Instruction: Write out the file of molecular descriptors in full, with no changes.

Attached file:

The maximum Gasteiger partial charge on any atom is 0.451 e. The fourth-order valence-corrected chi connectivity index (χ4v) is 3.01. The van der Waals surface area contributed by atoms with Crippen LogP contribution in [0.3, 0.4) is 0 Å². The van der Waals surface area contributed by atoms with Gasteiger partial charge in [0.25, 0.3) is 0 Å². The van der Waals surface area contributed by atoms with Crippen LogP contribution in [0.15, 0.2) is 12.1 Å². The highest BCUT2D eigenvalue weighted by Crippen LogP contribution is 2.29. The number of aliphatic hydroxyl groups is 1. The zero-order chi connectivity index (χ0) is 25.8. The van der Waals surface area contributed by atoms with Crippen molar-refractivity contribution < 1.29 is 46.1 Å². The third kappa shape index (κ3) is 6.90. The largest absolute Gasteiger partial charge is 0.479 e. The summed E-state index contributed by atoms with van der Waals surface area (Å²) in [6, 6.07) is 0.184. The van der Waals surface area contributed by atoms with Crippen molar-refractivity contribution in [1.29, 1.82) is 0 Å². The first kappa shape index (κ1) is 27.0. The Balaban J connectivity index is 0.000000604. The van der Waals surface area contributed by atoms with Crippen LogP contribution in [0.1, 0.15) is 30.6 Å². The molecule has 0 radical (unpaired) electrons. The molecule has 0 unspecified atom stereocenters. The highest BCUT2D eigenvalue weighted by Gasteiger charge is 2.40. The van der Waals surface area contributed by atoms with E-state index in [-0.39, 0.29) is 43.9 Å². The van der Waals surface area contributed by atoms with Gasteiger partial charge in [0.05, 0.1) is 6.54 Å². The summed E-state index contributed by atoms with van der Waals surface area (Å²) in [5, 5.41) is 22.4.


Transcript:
The maximum Gasteiger partial charge on any atom is 0.451 e. The fourth-order valence-corrected chi connectivity index (χ4v) is 3.01. The van der Waals surface area contributed by atoms with Crippen LogP contribution in [0.3, 0.4) is 0 Å². The van der Waals surface area contributed by atoms with Gasteiger partial charge in [0.25, 0.3) is 0 Å². The van der Waals surface area contributed by atoms with Crippen LogP contribution in [0.15, 0.2) is 12.1 Å². The highest BCUT2D eigenvalue weighted by Crippen LogP contribution is 2.29. The number of aliphatic hydroxyl groups is 1. The zero-order chi connectivity index (χ0) is 25.8. The van der Waals surface area contributed by atoms with Crippen molar-refractivity contribution < 1.29 is 46.1 Å². The third kappa shape index (κ3) is 6.90. The largest absolute Gasteiger partial charge is 0.479 e. The summed E-state index contributed by atoms with van der Waals surface area (Å²) in [6, 6.07) is 0.184. The van der Waals surface area contributed by atoms with Crippen molar-refractivity contribution in [1.29, 1.82) is 0 Å². The first kappa shape index (κ1) is 27.0. The Balaban J connectivity index is 0.000000604. The van der Waals surface area contributed by atoms with Crippen LogP contribution in [0.1, 0.15) is 30.6 Å². The molecule has 0 radical (unpaired) electrons. The molecule has 0 unspecified atom stereocenters. The highest BCUT2D eigenvalue weighted by Gasteiger charge is 2.40. The van der Waals surface area contributed by atoms with E-state index in [-0.39, 0.29) is 43.9 Å². The van der Waals surface area contributed by atoms with Gasteiger partial charge in [0.05, 0.1) is 6.54 Å². The summed E-state index contributed by atoms with van der Waals surface area (Å²) in [5, 5.41) is 22.4.